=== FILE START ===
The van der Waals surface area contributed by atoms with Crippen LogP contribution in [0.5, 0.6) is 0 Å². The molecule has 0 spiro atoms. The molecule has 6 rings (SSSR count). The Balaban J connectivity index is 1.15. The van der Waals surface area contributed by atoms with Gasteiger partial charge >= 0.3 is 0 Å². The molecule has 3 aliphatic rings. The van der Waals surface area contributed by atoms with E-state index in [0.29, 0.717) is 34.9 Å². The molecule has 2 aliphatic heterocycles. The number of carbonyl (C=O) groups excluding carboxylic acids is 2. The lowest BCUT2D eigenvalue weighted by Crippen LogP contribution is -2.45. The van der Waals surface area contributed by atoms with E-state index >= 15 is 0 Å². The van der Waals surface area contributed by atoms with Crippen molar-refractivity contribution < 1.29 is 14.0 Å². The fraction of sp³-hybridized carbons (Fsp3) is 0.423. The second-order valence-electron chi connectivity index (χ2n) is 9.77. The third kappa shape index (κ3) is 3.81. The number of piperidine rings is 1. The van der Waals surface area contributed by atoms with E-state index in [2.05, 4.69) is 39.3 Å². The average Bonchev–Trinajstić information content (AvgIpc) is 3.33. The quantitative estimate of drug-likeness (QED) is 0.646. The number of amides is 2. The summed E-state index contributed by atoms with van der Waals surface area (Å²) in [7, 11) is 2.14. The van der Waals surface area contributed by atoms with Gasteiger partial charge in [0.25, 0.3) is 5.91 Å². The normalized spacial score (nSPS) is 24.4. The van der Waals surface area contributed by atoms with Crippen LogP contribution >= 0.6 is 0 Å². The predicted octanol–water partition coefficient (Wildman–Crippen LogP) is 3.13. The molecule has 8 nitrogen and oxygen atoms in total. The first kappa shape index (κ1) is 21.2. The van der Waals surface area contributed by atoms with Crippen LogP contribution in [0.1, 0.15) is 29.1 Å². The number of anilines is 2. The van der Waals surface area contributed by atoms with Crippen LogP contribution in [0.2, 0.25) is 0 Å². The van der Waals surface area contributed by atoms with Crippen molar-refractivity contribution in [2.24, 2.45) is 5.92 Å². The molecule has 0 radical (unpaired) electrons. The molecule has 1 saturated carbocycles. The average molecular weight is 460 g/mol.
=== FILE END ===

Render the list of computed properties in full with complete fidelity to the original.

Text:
The van der Waals surface area contributed by atoms with Crippen LogP contribution in [0.5, 0.6) is 0 Å². The molecule has 0 spiro atoms. The molecule has 6 rings (SSSR count). The Balaban J connectivity index is 1.15. The van der Waals surface area contributed by atoms with Gasteiger partial charge >= 0.3 is 0 Å². The molecule has 3 aliphatic rings. The van der Waals surface area contributed by atoms with E-state index in [0.29, 0.717) is 34.9 Å². The molecule has 2 aliphatic heterocycles. The number of carbonyl (C=O) groups excluding carboxylic acids is 2. The lowest BCUT2D eigenvalue weighted by Crippen LogP contribution is -2.45. The van der Waals surface area contributed by atoms with E-state index >= 15 is 0 Å². The van der Waals surface area contributed by atoms with Crippen molar-refractivity contribution < 1.29 is 14.0 Å². The fraction of sp³-hybridized carbons (Fsp3) is 0.423. The second-order valence-electron chi connectivity index (χ2n) is 9.77. The third kappa shape index (κ3) is 3.81. The number of piperidine rings is 1. The van der Waals surface area contributed by atoms with E-state index in [2.05, 4.69) is 39.3 Å². The average Bonchev–Trinajstić information content (AvgIpc) is 3.33. The quantitative estimate of drug-likeness (QED) is 0.646. The number of amides is 2. The summed E-state index contributed by atoms with van der Waals surface area (Å²) in [7, 11) is 2.14. The van der Waals surface area contributed by atoms with Gasteiger partial charge in [0.25, 0.3) is 5.91 Å². The normalized spacial score (nSPS) is 24.4. The van der Waals surface area contributed by atoms with Crippen LogP contribution >= 0.6 is 0 Å². The predicted octanol–water partition coefficient (Wildman–Crippen LogP) is 3.13. The molecule has 8 nitrogen and oxygen atoms in total. The first kappa shape index (κ1) is 21.2. The van der Waals surface area contributed by atoms with Crippen LogP contribution in [0.1, 0.15) is 29.1 Å². The number of anilines is 2. The van der Waals surface area contributed by atoms with Crippen LogP contribution in [0.2, 0.25) is 0 Å². The van der Waals surface area contributed by atoms with Crippen molar-refractivity contribution in [2.24, 2.45) is 5.92 Å². The molecule has 0 radical (unpaired) electrons. The molecule has 1 saturated carbocycles. The average molecular weight is 460 g/mol.